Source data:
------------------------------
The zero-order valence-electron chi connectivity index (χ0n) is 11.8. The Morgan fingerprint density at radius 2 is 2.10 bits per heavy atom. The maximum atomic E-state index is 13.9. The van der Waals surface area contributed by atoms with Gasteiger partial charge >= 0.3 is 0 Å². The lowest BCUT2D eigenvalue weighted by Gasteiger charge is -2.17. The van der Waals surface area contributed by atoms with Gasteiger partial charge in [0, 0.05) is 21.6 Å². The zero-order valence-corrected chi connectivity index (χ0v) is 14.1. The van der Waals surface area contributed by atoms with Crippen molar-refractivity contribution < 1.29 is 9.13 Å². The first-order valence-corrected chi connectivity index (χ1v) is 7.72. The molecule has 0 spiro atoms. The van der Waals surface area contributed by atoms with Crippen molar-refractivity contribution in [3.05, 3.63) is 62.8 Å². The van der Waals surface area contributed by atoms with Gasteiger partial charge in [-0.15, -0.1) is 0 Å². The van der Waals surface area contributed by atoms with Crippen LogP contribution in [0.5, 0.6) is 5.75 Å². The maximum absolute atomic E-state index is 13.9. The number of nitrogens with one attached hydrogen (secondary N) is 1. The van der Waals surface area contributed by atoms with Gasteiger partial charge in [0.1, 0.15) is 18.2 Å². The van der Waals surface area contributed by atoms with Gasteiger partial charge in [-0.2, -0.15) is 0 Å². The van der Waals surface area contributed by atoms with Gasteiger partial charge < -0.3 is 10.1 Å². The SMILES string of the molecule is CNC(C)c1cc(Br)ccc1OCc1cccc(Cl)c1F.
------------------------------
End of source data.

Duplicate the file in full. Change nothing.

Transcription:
The zero-order valence-electron chi connectivity index (χ0n) is 11.8. The Morgan fingerprint density at radius 2 is 2.10 bits per heavy atom. The maximum atomic E-state index is 13.9. The van der Waals surface area contributed by atoms with Gasteiger partial charge >= 0.3 is 0 Å². The lowest BCUT2D eigenvalue weighted by Gasteiger charge is -2.17. The van der Waals surface area contributed by atoms with Gasteiger partial charge in [0, 0.05) is 21.6 Å². The zero-order valence-corrected chi connectivity index (χ0v) is 14.1. The van der Waals surface area contributed by atoms with Crippen molar-refractivity contribution < 1.29 is 9.13 Å². The first-order valence-corrected chi connectivity index (χ1v) is 7.72. The molecule has 0 spiro atoms. The van der Waals surface area contributed by atoms with Crippen molar-refractivity contribution in [3.05, 3.63) is 62.8 Å². The van der Waals surface area contributed by atoms with Gasteiger partial charge in [-0.15, -0.1) is 0 Å². The van der Waals surface area contributed by atoms with Crippen LogP contribution in [0.5, 0.6) is 5.75 Å². The maximum absolute atomic E-state index is 13.9. The number of nitrogens with one attached hydrogen (secondary N) is 1. The van der Waals surface area contributed by atoms with Gasteiger partial charge in [0.1, 0.15) is 18.2 Å². The van der Waals surface area contributed by atoms with Gasteiger partial charge in [-0.2, -0.15) is 0 Å². The van der Waals surface area contributed by atoms with Gasteiger partial charge < -0.3 is 10.1 Å². The SMILES string of the molecule is CNC(C)c1cc(Br)ccc1OCc1cccc(Cl)c1F.